Australia’s government research agency CSIRO might have to wait a little while longer to get royalties from its Wireless Local Area Networks (WLAN) technology patent after a US district court announced it would reconsider one of its earlier rulings on an alleged infringement.
CSIRO and US Wireless LAN equipment vendor Buffalo Technologies have been battling in court since 2005 to determine whether Buffalo Technologies is infringing CSIRO’s WLAN patent.
A Texas court ruled in 2007 that Buffalo Technologies had infringed CSIRO’s WLAN patents but there have been a number of appeals and counter appeals since then.
There is much at stake if the court ends up ruling in favour of CSIRO. Other technology companies using WLAN technology such as Microsoft, Dell, Hewlett Packard and Intel are also suing CSIRO to have its WLAN patent invalidated and to avoid paying heavy licensing fees to CSIRO.
In 1996 CSIRO was granted a US patent for WLAN technology it developed more than 15 years ago. CSIRO has since then upheld that companies using this technology should pay royalties.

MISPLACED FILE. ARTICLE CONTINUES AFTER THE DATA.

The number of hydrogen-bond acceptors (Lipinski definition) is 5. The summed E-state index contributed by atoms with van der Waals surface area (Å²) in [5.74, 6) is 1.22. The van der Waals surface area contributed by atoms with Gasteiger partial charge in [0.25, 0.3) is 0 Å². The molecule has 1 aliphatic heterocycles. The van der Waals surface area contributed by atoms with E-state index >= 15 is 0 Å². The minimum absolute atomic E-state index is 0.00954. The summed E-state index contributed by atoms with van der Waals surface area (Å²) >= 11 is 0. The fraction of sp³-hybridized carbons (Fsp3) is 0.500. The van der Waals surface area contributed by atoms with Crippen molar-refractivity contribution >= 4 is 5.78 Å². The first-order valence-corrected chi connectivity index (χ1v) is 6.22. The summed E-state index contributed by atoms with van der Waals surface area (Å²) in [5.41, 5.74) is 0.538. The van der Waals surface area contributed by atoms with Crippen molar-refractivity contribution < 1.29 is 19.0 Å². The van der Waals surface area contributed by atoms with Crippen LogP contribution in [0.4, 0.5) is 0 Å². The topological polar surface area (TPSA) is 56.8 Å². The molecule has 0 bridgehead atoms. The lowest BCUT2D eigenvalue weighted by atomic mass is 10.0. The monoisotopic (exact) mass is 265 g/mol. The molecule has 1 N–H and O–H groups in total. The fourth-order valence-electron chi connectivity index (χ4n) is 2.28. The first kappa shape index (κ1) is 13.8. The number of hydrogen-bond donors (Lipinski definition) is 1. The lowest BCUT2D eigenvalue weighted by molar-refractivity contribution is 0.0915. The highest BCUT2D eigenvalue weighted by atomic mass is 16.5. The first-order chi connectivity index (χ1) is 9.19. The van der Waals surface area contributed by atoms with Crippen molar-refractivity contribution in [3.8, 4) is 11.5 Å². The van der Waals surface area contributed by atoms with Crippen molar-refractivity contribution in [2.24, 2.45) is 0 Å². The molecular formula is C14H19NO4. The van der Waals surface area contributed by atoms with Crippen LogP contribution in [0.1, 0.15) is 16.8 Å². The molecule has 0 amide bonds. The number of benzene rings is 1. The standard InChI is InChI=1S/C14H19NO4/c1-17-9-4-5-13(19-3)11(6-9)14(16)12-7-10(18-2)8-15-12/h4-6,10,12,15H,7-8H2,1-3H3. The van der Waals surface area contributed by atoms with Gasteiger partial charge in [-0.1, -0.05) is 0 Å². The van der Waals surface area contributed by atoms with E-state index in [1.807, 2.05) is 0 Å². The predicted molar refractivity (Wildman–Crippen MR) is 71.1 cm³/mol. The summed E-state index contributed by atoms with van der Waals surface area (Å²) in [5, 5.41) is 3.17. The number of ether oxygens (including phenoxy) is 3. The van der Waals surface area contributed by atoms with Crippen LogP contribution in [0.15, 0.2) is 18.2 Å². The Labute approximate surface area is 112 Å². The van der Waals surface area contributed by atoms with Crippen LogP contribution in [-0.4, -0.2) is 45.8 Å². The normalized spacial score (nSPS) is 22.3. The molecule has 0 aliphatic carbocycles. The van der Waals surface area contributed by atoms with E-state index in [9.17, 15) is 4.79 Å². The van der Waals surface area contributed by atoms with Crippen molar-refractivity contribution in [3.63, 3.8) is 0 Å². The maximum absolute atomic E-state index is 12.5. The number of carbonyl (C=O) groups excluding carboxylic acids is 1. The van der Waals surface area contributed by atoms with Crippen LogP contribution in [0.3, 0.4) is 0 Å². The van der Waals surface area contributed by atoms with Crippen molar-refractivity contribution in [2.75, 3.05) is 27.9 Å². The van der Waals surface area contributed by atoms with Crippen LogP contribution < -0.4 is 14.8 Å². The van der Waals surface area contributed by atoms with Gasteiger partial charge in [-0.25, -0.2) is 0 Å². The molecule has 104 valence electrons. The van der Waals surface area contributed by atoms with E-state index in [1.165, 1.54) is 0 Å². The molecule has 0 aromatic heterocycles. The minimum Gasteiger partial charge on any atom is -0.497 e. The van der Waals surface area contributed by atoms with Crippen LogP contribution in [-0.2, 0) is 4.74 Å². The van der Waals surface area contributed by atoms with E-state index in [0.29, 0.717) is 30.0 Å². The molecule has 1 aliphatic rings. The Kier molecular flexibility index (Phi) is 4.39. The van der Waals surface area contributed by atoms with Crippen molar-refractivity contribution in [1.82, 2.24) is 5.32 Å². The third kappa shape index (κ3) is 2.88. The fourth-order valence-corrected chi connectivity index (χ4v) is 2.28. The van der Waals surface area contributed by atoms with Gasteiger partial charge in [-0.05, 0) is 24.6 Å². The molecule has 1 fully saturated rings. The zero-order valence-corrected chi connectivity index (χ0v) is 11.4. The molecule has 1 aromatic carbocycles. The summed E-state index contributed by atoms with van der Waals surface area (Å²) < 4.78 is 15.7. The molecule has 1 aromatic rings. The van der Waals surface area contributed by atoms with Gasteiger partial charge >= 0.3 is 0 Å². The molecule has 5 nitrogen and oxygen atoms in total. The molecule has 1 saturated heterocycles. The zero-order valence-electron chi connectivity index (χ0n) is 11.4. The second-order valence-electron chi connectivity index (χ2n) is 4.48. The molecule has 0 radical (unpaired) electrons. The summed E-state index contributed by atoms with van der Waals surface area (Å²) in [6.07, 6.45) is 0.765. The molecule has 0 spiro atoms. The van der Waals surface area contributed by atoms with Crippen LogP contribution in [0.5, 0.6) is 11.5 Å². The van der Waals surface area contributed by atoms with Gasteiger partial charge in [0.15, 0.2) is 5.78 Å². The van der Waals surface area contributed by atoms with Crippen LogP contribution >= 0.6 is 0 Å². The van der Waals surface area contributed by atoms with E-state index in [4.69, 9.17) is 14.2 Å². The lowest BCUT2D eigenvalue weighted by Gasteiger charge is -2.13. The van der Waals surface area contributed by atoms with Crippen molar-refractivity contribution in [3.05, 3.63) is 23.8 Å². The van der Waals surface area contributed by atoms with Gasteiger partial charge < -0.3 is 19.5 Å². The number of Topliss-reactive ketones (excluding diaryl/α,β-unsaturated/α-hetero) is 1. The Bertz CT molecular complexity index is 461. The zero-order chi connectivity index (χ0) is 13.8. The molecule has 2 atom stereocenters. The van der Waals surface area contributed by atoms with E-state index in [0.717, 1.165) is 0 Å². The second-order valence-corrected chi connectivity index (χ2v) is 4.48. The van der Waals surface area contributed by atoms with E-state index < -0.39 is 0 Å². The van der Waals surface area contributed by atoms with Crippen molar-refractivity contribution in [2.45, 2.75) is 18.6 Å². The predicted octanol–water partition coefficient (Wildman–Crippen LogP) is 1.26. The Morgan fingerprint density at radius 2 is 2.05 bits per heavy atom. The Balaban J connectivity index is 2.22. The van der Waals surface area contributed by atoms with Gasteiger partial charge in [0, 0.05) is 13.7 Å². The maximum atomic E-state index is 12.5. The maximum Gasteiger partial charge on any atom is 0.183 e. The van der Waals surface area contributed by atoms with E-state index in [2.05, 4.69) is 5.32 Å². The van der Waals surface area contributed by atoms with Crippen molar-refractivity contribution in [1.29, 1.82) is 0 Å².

The decision, issued on Friday by United States District Court for the Eastern District of Texas, was the latest in this protracted battle.
CSIRO did not wish to comment publicly on the case.
According to a CSIRO press release, while the US court's recent decision affirmed most aspects of its 2007 ruling, it nevertheless “remanded the issue of ‘non obviousness’ to the District Court for further consideration”.
Non-obviousness is one of the requirements an invention must meet to be considered patentable in the US, alongside novelty, usefulness and industrial application.
What this means is still unclear and CSIRO was not willing to make any further comments until the district court published its final decision on the issue of ‘non obviousness’ it is reconsidering.
This late development did not seem to disturb the research organisation. "CSIRO welcomes the support given to its case by the Court of Appeals. The decision gives us every confidence to move forward", said Dr Geoff Garrett, chief executive of CSIRO.